We reckon just about every mum-to-be and new mum out there will have experienced anxiety at some point – whether about a baby scan, the birth or just, you know, the fact a newborn changes your life forever.
But what about when that anxiety becomes a regular or everyday occurrence, is really starting to affect your mood and your daily life, and might even be causing uncomfortable physical symptoms?
If that sounds familiar, you might be experiencing perinatal anxiety.
So, what exactly is perinatal anxiety? How do you know if you have it, and how can you treat it? Find out here…
What is perinatal anxiety?
Perinatal anxiety is anxiety which comes on during pregnancy and in the 1st year of your baby’s life.
With conditions related to motherhood, we hear a lot of ‘prenatal’ and ‘postnatal’ – obviously meaning ‘before birth’ and ‘after birth’.
However, the prefix ‘peri’ means ‘about’ or ‘around’ – so the term refers to anxiety you experience during your pregnancy, after your baby’s been born, or both.
Sometimes, you might hear perinatal anxiety being referred to as prenatal or antenatal anxiety, if it occurs only during pregnancy.
What are the symptoms of perinatal anxiety?
There are loads of symptoms for anxiety, some of which might not necessarily be easy to pinpoint.
However, mental health charity Mind recommends looking out for the following emotional/mental symptoms:
- feeling tense, nervous and on edge
- having a sense of dread, or fearing the worst
- feeling like the world is speeding up or slowing down
- feeling like other people can see that you’re anxious and are looking at you
- feeling your mind is really busy with thoughts
- dwelling on negative experiences, or thinking over a situation again and again (ruminating)
- feeling restless and not being able to concentrate
- feeling numb.
Mind also suggests keeping an eye out for these physical symptoms:
- tense muscles and headaches
- pins and needles
- feeling light headed or dizzy
- faster breathing
- sweating or hot flushes
- a fast, thumping or irregular heartbeat
- raised blood pressure
- difficulty sleeping
- needing the toilet more frequently, or less frequently
- churning in the pit of your stomach
- experiencing panic attacks.
How is perinatal anxiety different from PND?
Mind notes it’s pretty common to experience perinatal anxiety and PND at the same time – however they are slightly different.
We’d say anxiety is more like a feeling of worry, nervousness, panic or dread. It’s overthinking things, feeling like you’ve got too much going on, and dwelling on the bad stuff.
PND is often associated with low mood, sadness, like a “dark cloud” is hanging over your head. Often, mums feel shame and guilt – like they’re a “bad mother” – when they’ve got PND.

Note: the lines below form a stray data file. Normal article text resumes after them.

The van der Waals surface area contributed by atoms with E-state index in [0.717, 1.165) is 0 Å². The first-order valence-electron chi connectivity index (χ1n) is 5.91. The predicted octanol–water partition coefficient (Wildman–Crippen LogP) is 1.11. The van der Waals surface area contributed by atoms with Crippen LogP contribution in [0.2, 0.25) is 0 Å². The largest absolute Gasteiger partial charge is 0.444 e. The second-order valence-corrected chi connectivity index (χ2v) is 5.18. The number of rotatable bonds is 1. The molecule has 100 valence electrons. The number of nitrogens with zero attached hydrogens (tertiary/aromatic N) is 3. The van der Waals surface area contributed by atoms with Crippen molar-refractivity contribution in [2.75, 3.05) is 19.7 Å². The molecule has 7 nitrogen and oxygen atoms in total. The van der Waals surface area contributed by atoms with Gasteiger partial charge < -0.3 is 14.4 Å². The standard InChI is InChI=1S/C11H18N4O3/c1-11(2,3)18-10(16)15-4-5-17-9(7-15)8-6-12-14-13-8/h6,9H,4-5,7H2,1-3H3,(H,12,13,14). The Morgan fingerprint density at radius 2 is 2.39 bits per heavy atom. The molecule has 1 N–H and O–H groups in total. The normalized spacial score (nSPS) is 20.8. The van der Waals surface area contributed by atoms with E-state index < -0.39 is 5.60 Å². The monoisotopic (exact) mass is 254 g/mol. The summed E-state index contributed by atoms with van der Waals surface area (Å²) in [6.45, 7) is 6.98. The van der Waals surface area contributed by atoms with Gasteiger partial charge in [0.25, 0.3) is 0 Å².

Whatever your mental health struggle – whether it’s all of the above or a few specific symptoms – it’s SO important you seek help ?
Treatment for perinatal anxiety
The first step to keeping anxiety in check is to pay a visit to your GP.
They’ll be able to advise you on the best course of action – whether that’s counselling, CBT ‘talking therapy’ which aims to help you find ways to manage and cope with your feelings, or medication.
The important thing is you talk about your feelings – so, even if there’s a long waiting list for mental health services, you’ve still got to find a way to get those feelings out.
Writing them down, recording a private video or confiding in your partner/a friend/even an anonymous forum could all be possible alternatives while you wait.
The second step to helping deal with your anxiety is to practice a bit of self-care.
It’s pretty frustrating advice to hear at first – if you could ‘just relax’ you would, obviously – but we know from experience that it’s worth giving it a go, even if you don’t immediately feel the benefts.
Here are some things you can try:
- Shift your thoughts to something else when you notice you’re feeling anxious
- Get your blood pumping by going for a short walk
- Do something you know you love, such as watching Netflix or running a hot bath
- Try some calming breathing exercises. Our fave goes: breathe in for 4 seconds, out for 4, in for 7, out for 7, in for 8, out for 8, in for 4, out for 4, and so on…
- Consider meditation, using an app like Headspace on your phone
- Research more techniques via Mind, Anxiety UK and No Panic
Share your story
Do you have experience of perinatal anxiety? We’d love to hear from you if so – please do tell your tale in the comments below or over on Facebook!